Wednesday, February 16, 2005

State of Massachusetts Contemplating Boundary Change in Order to Assert Jurisdiction Over Cape Wind Project

This just in from the State of Massachusetts is contemplating a change in the state's coastline in order to assert jurisdiction over a proposal to construct a 130-turbine wind farm in Nantucket Sound. According to the report "State officials said Tuesday that a recently discovered pile of rocks in Nantucket Sound could change the state's offshore border and expand state-controlled water by about 12 square miles. That would push back federal territorial water and could affect a developer's bid to erect the nation's first offshore wind power farm in the sound."

The discovery of this pile of rocks comes just weeks after the Supreme Court refused to hear an appeal from citizens in Massachusetts who disagreed with the First Circuit Court of Appeals decision's to uphold federal jurisdiction over the Cape Wind proposal. As we've explained in previous posts, federal law provides the U.S Army Corps of Engineers exclusive authority over projects that are within territorial U.S. waters, but more than three miles from shore. The Cape Wind Project currently sits just outside of the three mile boundary - but apparently not for long.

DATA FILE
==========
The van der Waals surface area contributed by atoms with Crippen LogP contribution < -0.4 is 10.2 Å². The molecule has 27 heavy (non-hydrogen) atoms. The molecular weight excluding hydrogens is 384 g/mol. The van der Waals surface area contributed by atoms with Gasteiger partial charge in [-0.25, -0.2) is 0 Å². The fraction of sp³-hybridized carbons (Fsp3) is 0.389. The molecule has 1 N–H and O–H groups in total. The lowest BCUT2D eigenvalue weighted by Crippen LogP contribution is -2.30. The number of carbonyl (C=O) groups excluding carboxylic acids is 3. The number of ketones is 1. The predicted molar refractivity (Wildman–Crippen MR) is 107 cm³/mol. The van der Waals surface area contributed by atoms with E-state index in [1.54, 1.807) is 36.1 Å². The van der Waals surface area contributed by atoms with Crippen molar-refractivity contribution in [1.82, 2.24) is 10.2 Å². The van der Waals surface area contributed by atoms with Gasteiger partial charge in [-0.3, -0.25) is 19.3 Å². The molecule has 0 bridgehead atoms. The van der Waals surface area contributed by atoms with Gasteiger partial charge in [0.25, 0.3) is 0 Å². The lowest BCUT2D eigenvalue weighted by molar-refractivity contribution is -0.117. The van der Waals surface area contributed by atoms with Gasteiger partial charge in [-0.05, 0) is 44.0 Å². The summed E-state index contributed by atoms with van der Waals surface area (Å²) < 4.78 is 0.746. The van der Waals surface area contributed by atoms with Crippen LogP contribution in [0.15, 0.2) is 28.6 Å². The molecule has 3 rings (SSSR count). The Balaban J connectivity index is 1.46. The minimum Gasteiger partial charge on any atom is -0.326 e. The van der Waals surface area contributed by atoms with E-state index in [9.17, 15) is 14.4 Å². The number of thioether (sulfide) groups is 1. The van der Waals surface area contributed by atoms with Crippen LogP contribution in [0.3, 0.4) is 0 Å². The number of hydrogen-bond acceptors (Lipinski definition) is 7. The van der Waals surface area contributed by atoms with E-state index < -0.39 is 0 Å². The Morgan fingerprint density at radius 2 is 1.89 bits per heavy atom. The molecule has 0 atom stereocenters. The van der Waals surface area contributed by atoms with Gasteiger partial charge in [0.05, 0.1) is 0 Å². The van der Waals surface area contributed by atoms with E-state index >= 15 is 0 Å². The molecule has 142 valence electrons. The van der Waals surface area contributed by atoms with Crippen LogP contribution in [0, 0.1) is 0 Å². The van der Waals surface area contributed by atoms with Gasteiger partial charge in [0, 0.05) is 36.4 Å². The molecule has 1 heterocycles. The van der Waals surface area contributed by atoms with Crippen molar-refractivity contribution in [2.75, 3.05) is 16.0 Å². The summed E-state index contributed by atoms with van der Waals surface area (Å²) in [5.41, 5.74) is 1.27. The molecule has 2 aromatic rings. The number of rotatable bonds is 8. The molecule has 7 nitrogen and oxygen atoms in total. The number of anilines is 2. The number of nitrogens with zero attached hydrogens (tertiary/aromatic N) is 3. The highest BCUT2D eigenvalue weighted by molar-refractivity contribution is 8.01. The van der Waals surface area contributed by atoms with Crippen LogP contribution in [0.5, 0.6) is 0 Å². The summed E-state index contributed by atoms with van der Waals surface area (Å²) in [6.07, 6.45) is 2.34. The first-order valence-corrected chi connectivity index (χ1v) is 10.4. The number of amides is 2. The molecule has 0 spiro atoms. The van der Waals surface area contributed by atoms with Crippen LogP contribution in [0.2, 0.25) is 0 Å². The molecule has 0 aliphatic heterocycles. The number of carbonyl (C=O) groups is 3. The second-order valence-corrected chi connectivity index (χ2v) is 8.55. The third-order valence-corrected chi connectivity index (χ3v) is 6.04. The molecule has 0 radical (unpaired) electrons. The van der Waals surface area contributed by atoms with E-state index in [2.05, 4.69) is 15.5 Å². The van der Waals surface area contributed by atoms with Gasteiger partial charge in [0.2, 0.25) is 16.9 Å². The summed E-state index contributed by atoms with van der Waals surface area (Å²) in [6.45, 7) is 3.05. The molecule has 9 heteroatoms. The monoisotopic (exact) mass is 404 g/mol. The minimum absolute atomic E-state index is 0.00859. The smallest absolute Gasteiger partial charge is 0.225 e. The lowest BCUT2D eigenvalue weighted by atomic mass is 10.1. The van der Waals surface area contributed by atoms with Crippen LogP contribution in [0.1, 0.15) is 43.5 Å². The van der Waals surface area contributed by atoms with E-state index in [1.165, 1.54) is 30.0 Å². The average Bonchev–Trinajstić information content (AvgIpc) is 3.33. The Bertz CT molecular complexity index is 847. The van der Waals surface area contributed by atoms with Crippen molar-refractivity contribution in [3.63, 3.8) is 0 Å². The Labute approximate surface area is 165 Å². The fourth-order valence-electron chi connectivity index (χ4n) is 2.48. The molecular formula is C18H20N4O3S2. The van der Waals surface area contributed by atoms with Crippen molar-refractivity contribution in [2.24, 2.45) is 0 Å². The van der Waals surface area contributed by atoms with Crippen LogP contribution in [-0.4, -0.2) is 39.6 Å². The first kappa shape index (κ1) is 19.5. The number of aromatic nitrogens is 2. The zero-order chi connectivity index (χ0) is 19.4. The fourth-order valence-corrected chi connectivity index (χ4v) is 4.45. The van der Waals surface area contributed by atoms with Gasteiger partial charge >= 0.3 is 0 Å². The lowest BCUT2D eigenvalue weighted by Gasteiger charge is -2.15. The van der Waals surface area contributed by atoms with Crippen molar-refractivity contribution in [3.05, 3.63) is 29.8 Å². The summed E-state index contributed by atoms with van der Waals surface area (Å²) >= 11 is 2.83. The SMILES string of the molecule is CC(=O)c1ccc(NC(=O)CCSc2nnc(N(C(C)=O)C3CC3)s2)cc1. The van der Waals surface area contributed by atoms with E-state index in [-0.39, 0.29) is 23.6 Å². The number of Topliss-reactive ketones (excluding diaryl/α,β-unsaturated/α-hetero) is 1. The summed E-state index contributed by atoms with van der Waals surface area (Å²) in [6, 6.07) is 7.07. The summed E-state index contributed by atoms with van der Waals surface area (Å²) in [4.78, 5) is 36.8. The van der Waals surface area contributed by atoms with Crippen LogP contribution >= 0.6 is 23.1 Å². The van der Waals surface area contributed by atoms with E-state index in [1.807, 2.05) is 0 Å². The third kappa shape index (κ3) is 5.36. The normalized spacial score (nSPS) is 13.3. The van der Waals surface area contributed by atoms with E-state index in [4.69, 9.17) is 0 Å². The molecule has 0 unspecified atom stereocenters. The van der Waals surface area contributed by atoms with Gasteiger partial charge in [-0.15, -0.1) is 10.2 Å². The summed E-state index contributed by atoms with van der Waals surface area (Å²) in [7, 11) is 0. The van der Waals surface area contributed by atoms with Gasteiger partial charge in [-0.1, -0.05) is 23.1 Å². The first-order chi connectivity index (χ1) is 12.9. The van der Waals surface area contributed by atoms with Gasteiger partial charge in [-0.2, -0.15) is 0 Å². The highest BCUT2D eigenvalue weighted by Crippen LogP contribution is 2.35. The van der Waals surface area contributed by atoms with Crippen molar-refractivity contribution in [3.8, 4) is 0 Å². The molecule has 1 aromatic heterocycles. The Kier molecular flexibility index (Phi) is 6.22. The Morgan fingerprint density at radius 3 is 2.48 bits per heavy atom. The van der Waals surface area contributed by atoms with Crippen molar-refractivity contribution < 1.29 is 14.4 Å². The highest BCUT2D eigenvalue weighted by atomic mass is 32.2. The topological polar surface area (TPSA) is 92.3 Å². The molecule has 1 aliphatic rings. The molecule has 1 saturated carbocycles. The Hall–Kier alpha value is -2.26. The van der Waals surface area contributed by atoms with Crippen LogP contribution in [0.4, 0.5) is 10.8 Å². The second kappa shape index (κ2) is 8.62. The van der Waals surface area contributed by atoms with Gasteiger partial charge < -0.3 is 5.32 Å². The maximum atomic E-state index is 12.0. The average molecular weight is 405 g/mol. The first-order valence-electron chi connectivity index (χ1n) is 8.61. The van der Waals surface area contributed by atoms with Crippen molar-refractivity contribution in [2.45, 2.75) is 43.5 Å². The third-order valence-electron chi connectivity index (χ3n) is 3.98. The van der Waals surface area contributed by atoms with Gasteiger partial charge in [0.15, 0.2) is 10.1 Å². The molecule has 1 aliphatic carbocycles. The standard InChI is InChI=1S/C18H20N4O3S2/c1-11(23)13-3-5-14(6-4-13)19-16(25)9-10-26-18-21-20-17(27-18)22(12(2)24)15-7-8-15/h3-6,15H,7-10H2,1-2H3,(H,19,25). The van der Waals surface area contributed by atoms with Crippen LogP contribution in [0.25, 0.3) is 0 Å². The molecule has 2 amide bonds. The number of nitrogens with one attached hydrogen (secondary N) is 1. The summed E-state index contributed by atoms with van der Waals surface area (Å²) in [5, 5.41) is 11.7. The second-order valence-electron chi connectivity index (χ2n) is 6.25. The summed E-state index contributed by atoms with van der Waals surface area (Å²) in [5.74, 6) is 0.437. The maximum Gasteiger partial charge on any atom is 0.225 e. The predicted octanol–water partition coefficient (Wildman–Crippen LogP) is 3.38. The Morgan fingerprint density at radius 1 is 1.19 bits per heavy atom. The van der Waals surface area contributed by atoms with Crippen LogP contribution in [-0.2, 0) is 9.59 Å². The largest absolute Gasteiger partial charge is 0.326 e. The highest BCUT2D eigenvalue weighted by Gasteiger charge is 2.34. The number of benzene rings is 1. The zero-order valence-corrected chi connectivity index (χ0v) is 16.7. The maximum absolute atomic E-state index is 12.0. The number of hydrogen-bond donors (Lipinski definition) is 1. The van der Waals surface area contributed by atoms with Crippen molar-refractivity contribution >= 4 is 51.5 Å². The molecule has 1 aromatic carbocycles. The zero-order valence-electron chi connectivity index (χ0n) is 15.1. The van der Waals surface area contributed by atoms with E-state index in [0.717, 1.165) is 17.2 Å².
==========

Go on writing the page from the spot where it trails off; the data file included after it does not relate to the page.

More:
However, even with the change, only 10-13 of the 130 turbines would fall within the new jurisdictional boundary, and Cape Wind Associates, the project proponents, have expressed doubt that the change would have any substantive effect on their proposal. But the proposed adjustment gives clear indication of the political influence held by opponents, including Gov. Mitt Romney, who has previously taken a hard line against construction of the project.

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